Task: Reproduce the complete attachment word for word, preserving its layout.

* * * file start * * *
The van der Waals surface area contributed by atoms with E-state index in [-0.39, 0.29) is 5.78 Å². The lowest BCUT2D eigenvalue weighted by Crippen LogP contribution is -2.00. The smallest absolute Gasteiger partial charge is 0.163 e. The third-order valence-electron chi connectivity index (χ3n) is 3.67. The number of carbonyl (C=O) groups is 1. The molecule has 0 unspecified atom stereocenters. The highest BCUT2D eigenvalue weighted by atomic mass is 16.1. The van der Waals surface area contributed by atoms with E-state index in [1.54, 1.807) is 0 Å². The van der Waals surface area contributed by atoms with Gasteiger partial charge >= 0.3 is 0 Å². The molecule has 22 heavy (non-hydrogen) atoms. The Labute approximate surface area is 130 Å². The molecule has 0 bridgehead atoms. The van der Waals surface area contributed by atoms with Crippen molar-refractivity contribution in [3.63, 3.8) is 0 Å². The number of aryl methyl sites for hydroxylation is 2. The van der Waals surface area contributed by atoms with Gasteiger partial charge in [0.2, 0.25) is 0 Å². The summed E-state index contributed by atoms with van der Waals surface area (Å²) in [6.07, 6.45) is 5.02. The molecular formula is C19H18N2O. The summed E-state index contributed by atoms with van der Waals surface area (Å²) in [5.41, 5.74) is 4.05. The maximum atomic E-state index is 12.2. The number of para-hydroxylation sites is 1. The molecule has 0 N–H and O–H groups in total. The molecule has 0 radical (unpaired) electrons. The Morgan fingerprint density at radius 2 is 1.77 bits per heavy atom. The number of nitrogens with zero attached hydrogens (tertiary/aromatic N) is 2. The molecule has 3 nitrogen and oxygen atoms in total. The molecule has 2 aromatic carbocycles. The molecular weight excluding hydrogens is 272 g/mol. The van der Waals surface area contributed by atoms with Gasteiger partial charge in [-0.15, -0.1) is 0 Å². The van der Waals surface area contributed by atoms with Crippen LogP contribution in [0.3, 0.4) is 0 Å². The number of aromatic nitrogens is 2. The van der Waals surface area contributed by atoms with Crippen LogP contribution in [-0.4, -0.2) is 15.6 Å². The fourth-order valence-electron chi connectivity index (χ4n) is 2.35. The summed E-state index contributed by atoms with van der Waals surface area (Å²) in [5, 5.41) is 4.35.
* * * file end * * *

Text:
The van der Waals surface area contributed by atoms with E-state index in [-0.39, 0.29) is 5.78 Å². The lowest BCUT2D eigenvalue weighted by Crippen LogP contribution is -2.00. The smallest absolute Gasteiger partial charge is 0.163 e. The third-order valence-electron chi connectivity index (χ3n) is 3.67. The number of carbonyl (C=O) groups is 1. The molecule has 0 unspecified atom stereocenters. The highest BCUT2D eigenvalue weighted by atomic mass is 16.1. The van der Waals surface area contributed by atoms with E-state index in [1.54, 1.807) is 0 Å². The van der Waals surface area contributed by atoms with Gasteiger partial charge >= 0.3 is 0 Å². The molecule has 22 heavy (non-hydrogen) atoms. The Labute approximate surface area is 130 Å². The molecule has 0 bridgehead atoms. The van der Waals surface area contributed by atoms with Crippen molar-refractivity contribution in [3.63, 3.8) is 0 Å². The number of aryl methyl sites for hydroxylation is 2. The van der Waals surface area contributed by atoms with Gasteiger partial charge in [0.2, 0.25) is 0 Å². The summed E-state index contributed by atoms with van der Waals surface area (Å²) in [6.07, 6.45) is 5.02. The molecular formula is C19H18N2O. The summed E-state index contributed by atoms with van der Waals surface area (Å²) in [5.41, 5.74) is 4.05. The maximum atomic E-state index is 12.2. The number of para-hydroxylation sites is 1. The molecule has 0 N–H and O–H groups in total. The molecule has 0 radical (unpaired) electrons. The Morgan fingerprint density at radius 2 is 1.77 bits per heavy atom. The number of nitrogens with zero attached hydrogens (tertiary/aromatic N) is 2. The molecule has 3 nitrogen and oxygen atoms in total. The molecule has 2 aromatic carbocycles. The molecular weight excluding hydrogens is 272 g/mol. The van der Waals surface area contributed by atoms with Gasteiger partial charge in [-0.15, -0.1) is 0 Å². The van der Waals surface area contributed by atoms with Crippen LogP contribution in [0.3, 0.4) is 0 Å². The number of aromatic nitrogens is 2. The van der Waals surface area contributed by atoms with Crippen LogP contribution in [-0.4, -0.2) is 15.6 Å². The fourth-order valence-electron chi connectivity index (χ4n) is 2.35. The summed E-state index contributed by atoms with van der Waals surface area (Å²) in [5, 5.41) is 4.35.